At this location now, a simple stone memorial and a banner with Goldwasser and Regev’s faces are the sole testaments to a war that only brought the situation on the Blue Line back to a delicate status quo ante. Yet its aftershocks are still being felt, especially inside the IDF.
In many respects the IDF, for a decade, has been preparing methodically for another crack at Hezbollah. As IDF Chief of Staff Lt. Gen. Gadi Eisenkot said earlier this year, Hezbollah is the “organization with the most significant capabilities” to inflict harm on the country. Accordingly, the IDF revamped its training methods, with armor and infantry brigades—in particular, reserve units—undergoing intensive exercises with an eye to a major ground offensive in the hills of southern Lebanon. Israeli Air Force officers tout their more “efficient” precision-strike capabilities, able to deliver thousands of bombs onto their targets daily—to better reach Hezbollah’s widely dispersed positions (usually found under civilian homes). Eisenkot himself championed the formation of a Commando Brigade for more agile, penetrating attacks against guerrilla groups like Hezbollah.
The difference between 2006 and the next round, one senior IDF officer with responsibility for Lebanon recently told me, “will be the difference between an operation and a war: 2006 was an operation, and we didn’t use all of our power. Next time it won’t just be planes flying around.” Indeed, in the 2006 conflict, Israel launched only an ill-defined ground offensive after trying (and failing ) to win the war from the air. Next time, the officer promised, ground forces—likely tallying several divisions—will be mobilized quickly and sent in “maneuvering … wherever Hezbollah is. We will use all of our power to destroy Hezbollah militarily.”
Such statements—read threats—from the IDF are common, especially over the past several months as the rhetoric on both sides of the Blue Line has heated up. As another IDF officer familiar with the Northern Command explained, Israel needs to finish the next round much faster than last time. “We need to find the pin in [Hezbollah’s] heart and kill it quickly,” he said, not simply to shorten the length of the war but above all to stem Hezbollah’s main threat: rocket and missile attacks on Israel’s civilian population. Boots on the ground are therefore essential.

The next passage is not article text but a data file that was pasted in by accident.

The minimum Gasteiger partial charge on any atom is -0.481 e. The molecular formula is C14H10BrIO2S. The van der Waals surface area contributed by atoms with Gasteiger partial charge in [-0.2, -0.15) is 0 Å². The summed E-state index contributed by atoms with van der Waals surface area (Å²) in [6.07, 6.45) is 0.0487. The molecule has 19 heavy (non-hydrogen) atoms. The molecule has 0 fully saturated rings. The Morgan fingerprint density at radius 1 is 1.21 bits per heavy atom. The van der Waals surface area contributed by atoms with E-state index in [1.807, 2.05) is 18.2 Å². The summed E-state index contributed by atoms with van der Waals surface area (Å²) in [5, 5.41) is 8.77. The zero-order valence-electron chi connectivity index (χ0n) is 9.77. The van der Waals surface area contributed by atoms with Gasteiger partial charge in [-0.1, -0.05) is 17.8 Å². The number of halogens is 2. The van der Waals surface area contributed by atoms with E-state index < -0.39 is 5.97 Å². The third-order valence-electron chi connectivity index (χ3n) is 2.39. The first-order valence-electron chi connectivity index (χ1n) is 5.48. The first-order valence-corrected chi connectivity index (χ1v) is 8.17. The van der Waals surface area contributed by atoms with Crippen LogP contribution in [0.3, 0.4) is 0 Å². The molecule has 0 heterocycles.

For all the advances made by the IDF in recent years, what keeps Israeli officials up at night is the specter of thousands of Hezbollah projectiles raining down on Israeli cities—and against which even the state’s cutting-edge missile defense systems don’t have an answer.
“All I know about missiles is this: It’s better to give than receive,” says Ari Sacher in his quip-filled way. Equally at ease talking New York Mets baseball as he is detailing warhead sizes, Sacher is an engineer and system-development specialist at Israel’s Rafael Advanced Defense Systems. Meeting at Rafael’s sprawling campus outside Carmelit, in northern Israel, Sacher, it turns out, knows quite a bit more about missiles. Rafael, including Sacher himself, is responsible for developing the Iron Dome anti-missile system, known worldwide for successfully shooting Hamas rockets out of the sky during the last two Gaza wars (2012 and 2014).
Just as the IDF hasn’t been idle over the past decade, Hezbollah has been busily preparing for the next round too, building up a rocket and missile arsenal in southern Lebanon rivaled by few countries, let alone a non-state militia. If in 2006 Hezbollah had anywhere from 12,000 to 18,000 rockets, mostly short-range and unguided, the estimated number now is anywhere from 100,000 to 150,000—including, most troublingly, heavier longer-range missiles with, in Sacher speak, “electro-optical terminal guidance” systems.
Put another way, if in the last war Hezbollah was able to keep firing on Israeli civilians in northern Israel for the duration of the 34 days (at a clip of just over 100 rockets a day), next time Hezbollah could fire an estimated 1,000 rockets and missiles—a day—at the entire country, including major strategic targets: the chemical plants in Haifa, IDF headquarters in Tel Aviv, the Knesset building in Jerusalem, and even the nuclear reactor in Dimona. The crown jewel of Hezbollah’s arsenal, the Fateh-110 long-range guided missile, has a 650-kilogram warhead—more powerful, and more accurate, than Saddam Hussein’s SCUD missiles, which brought down apartment blocks during the 1991 Gulf War.
“The next war will be spent by a lot of people in bomb shelters,” Sacher says—an obvious point but one that, coming from the developers of the systems meant to soften the blow, lands with a thud. It was, Sacher goes on, a numbers game: the gallows math of Israel’s unique strategic environment. Too many important locations—cities, airports, military bases, power plants, key infrastructure, the list is endless—for too few Iron Dome batteries. At present, Israel has nine Iron Dome batteries, with a 10th set to go online soon and 13 expected in total. Each Iron Dome battery consists of three launchers, and each launcher has 20 missile interceptors in it. Back-of-the-envelope arithmetic says that even with 13 batteries, Israel will have less than 800 interceptors at the ready at any one time before reloading—against what is likely to be a major daily barrage from Lebanon meant to overwhelm the system. And this only to combat the shorter-range rockets and missiles for which Iron Dome was created.